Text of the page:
I'm posting these ideas as I'm working through my sermon in Galatians this week.
One of the caricatures that we generally present of the Jews is one of justification through Law, and we often go on about the futility of such efforts. However, I'm wondering if that's really a fair representation given the nature of the Covenant in the Old Testament as I see it. First, it seems to me that the Law of Moses was given to the people in order to help them form their character. God is a God of righteousness, justice, and morality. Thus he wants the people to have a representation of his character, even if it is a dim reflection of it. The Law is therefore God's instructions on how the people can best be representations of God's character. Second, it doesn't seem to me as though the people saw the Law as the means to possessing righteousness. I believe the psalms tell us that no one is righteous before God, and our righteousness, therefore pales in comparison to his. Third, God tells us in Amos that he much more values the contrite heart than all of the empty sacrifices of a stubborn, loveless people.
I'd like to make sure that all of these are proper understandings before continuing on to the Galatians. So... am I right thus far?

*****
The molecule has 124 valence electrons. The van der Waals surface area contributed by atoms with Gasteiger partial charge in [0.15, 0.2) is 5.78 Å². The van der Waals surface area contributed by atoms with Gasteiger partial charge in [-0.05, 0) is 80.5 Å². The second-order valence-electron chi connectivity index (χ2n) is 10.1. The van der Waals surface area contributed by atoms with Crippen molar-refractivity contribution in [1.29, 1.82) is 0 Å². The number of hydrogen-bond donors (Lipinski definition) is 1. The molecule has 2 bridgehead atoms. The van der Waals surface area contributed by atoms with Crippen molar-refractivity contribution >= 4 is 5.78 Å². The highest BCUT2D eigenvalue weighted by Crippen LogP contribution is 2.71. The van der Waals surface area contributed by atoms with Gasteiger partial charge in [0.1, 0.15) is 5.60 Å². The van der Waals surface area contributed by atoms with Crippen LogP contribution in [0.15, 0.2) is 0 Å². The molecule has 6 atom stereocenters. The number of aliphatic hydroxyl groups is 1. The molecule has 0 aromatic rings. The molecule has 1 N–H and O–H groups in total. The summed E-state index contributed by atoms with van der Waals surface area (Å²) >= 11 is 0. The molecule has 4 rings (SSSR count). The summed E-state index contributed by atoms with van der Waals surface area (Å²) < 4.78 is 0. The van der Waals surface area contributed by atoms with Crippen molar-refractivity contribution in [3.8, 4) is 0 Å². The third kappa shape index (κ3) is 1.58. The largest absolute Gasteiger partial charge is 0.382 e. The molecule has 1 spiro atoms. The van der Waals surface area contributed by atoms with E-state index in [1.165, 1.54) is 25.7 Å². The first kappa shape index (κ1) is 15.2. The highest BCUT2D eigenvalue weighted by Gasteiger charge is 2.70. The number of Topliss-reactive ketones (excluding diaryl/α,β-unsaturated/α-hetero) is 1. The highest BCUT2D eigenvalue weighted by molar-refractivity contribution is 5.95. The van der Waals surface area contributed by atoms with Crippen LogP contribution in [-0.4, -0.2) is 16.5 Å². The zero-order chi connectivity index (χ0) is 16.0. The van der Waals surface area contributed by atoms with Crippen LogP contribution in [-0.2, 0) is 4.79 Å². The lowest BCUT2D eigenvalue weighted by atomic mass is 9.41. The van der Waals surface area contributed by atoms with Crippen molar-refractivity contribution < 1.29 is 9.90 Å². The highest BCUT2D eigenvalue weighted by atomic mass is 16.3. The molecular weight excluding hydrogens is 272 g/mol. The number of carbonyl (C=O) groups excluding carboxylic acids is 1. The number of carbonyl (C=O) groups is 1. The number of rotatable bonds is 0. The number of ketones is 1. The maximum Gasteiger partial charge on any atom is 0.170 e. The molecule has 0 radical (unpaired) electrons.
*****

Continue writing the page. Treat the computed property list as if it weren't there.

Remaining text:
If so, now we move on to the Galatians. Paul feels the need to say that righteousness comes through faith in Jesus Christ, and not through the Law. Were the Galatians indeed relying on the Law for their justification? If so, wouldn't that be going farther than the Jews themselves did? Or were the Galatians trying to continue the ethinic/moral distinctiveness that the Law afforded the Jews, and Paul was using this occasion to further expand on a theology of righteousness?
It seems to me that it would be odd for the Galatians to go farther than the Jews ever did. But it also seems odd for Paul to simply use this as a springboard to discuss theology. Is there some other element that I'm missing here?